In 1926, psychologist Graham Wallas outlined the basic creative process, which has been the overall framework for understanding and fostering creativity for almost a century. The Wallas process can be outlined in four general stages:
- Preparation: loading up your mind to be creative
- Inspiration/Insight: the process of generating ideas
- Incubation: the process of refining and iterating ideas
- Verification: the process of validating ideas
In our last post on creativity, we looked at four different methods for generating ideas, from lateral thinking and perspective shifting to concept porting and conflict creation. Let’s look at the actual process of creating the ideas now. For this exercise, you’ll want to be alone with the idea recording method(s) that work best for you.
One of the most important things in my personal experience when it comes to idea generation is understanding when it’s time to bring in other people and when it’s time to tackle idea generation by yourself. If you work in an environment where there are no strong personalities and no hidden interpersonal conflicts, then you can jump into group idea generation immediately.
If, however, you work in an environment where there are one or more dominant personalities (what I jokingly refer to as the HIPPO: the highest individually paid person’s opinion) or lurking interpersonal conflicts, then group idea creation is a bad place to start. In situations and environments where you have less than ideal circumstances, group dynamics can suppress ideas rather than let them flow. If you have especially shy coworkers, you’ll definitely want to start with solo idea creation so that those individuals can have the opportunity to create as many ideas as possible before facing a group.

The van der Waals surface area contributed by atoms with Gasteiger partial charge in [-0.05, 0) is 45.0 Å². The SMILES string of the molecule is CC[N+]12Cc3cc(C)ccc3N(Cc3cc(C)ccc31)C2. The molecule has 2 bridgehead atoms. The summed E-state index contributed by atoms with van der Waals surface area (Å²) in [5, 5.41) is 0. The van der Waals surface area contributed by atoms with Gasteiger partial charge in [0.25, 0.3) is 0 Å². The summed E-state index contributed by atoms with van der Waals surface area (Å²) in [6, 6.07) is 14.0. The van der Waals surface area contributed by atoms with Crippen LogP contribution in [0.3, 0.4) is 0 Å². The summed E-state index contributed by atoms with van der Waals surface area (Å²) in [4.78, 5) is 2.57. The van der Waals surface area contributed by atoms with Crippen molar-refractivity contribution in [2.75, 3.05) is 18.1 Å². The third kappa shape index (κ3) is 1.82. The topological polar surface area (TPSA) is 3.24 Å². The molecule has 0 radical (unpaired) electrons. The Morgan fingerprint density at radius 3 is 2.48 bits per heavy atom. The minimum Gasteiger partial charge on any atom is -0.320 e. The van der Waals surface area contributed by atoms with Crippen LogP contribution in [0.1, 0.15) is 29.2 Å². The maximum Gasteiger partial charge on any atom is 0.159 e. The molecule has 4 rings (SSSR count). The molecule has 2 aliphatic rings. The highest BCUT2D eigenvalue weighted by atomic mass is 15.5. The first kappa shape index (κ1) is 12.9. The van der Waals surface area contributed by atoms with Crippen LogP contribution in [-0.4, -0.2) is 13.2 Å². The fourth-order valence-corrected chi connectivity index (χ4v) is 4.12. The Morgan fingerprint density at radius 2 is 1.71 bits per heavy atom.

To do the idea burn, there’s a simple method called a 3 x 3 x 3. Using the timer on your wearable technology, smartphone, computer, or just a clock, mark a 3 minute period where you will do nothing else except capture idea fragments. These can be words, phrases, bullet points, audio recordings, doodles, etc. but the goal is to generate as many idea fragments as possible in a 3 minute time period. Do whatever you need to do to get out as many ideas, and when you get stuck, use the techniques from the previous post to get yourself unstuck.
Once you have your compilation of ideas, identify 3 of them that you think are the strongest. Set your clock for another 3 minutes and expand on those 3 ideas as much as you can, creating as many details as possible about each of your ideas. When you’re done, you should have enough ideas and 3 in-depth ideas that you can then take to a group meeting or to the next stage of idea generation, incubation (in the next post in this series).
Christopher S. Penn
Vice President, Marketing Technology